This was originally posted on the Convergence Culture Consortium Weblog on November 10, 2006.
When more and more women became part of the workforce, many wondered if it would be the demise of soaps. Plenty of cultural critics have written about how fundamental alterations in conceptions of daytime television came along with the changing conceptions of femininity. Of course, the VCR, the DVR, and a variety of other time-shifting devices has been the answer, and I think that the drop in soap opera popularity over the year is due to a variety of factors. While the change in the number of viewers at home may account for some of it, so does a great proliferation of viewing alternatives for cable and satellite users, as well as a variety of what I would consider ultimately faulty logic in how shows are written and marketed, as I wrote about last week.
One answer to the problem of viewers not being home when soaps air has been SoapNet, the cable network which re-airs a variety of soaps that have aired that day again at night, and in programming blocs on the weekend, to provide another form of time shifting for viewers who are not home during the day. Another has been podcasting, which has worked for The Procter & Gamble soaps, as well asAll My Children.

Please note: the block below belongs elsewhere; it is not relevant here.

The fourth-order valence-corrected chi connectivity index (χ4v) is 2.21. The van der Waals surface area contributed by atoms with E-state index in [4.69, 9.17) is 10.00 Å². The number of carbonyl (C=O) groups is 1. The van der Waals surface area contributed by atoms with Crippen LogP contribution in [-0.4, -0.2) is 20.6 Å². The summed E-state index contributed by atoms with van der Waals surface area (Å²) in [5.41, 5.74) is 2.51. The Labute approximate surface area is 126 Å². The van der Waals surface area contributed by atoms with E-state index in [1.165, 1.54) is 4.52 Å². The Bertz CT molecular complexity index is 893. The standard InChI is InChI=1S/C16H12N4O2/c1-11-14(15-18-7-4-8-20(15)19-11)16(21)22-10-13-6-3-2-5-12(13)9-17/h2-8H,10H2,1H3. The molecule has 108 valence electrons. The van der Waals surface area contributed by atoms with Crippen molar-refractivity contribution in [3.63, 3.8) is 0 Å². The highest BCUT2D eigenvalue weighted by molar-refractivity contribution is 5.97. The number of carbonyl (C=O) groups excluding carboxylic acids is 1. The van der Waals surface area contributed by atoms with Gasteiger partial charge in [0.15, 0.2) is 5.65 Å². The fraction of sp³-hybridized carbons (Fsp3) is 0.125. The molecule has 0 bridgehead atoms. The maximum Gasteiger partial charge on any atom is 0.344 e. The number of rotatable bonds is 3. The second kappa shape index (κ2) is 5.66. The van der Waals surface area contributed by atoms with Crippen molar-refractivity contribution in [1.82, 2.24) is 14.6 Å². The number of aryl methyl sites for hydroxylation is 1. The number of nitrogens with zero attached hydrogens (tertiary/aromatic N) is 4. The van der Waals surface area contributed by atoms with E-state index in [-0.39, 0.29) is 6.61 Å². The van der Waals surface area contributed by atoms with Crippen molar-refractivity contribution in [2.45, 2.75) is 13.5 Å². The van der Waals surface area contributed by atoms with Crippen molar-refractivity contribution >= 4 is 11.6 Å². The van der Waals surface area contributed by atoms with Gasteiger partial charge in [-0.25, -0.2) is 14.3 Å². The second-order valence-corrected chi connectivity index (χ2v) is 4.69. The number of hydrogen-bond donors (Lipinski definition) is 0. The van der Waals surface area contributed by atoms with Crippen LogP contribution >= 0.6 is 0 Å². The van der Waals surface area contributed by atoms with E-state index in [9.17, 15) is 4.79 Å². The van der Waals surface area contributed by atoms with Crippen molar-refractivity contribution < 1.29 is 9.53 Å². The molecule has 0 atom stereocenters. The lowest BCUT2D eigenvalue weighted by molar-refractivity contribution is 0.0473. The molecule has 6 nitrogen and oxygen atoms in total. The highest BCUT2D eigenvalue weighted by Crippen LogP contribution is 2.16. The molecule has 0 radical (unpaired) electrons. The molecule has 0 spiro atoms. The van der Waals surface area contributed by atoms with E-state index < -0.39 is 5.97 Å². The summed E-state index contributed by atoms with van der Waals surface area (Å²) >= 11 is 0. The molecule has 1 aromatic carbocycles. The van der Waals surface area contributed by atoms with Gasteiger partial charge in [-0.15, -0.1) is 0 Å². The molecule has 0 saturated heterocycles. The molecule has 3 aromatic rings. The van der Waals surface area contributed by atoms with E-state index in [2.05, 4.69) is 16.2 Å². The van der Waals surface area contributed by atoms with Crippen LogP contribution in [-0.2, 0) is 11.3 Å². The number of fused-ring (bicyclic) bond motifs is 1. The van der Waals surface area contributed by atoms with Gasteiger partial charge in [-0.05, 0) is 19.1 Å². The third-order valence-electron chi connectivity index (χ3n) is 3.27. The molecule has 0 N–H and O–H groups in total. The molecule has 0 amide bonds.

Now, the NBC soap Passions has announced that it will begin streaming its episodes online. Each episode will be made available in the afternoon after it has aired on the network on NBC's site, as part of an ongoing effort to expand cross-platform content of NBC shows on NBC's site. The content is available free. Linda Marshall-Smith compares this to the previous online effort to distribute soaps, SoapCity.
Passions is an innovative soap when it comes to cross-platform, as it was also the first daytime drama to become available on iTunes. Because the show is the lowest-rated daytime show but pulls good numbers from teenage girls, its efforts at time shifting and its propensity for using new platform models makes sense, since younger viewers are perceived at being more savvy to Web-based and iPod content.
These types of new distribution models may help address questions that popped up last year (and do every year it seems) about the future and survival of the soap opera genre, as I wrote about last November.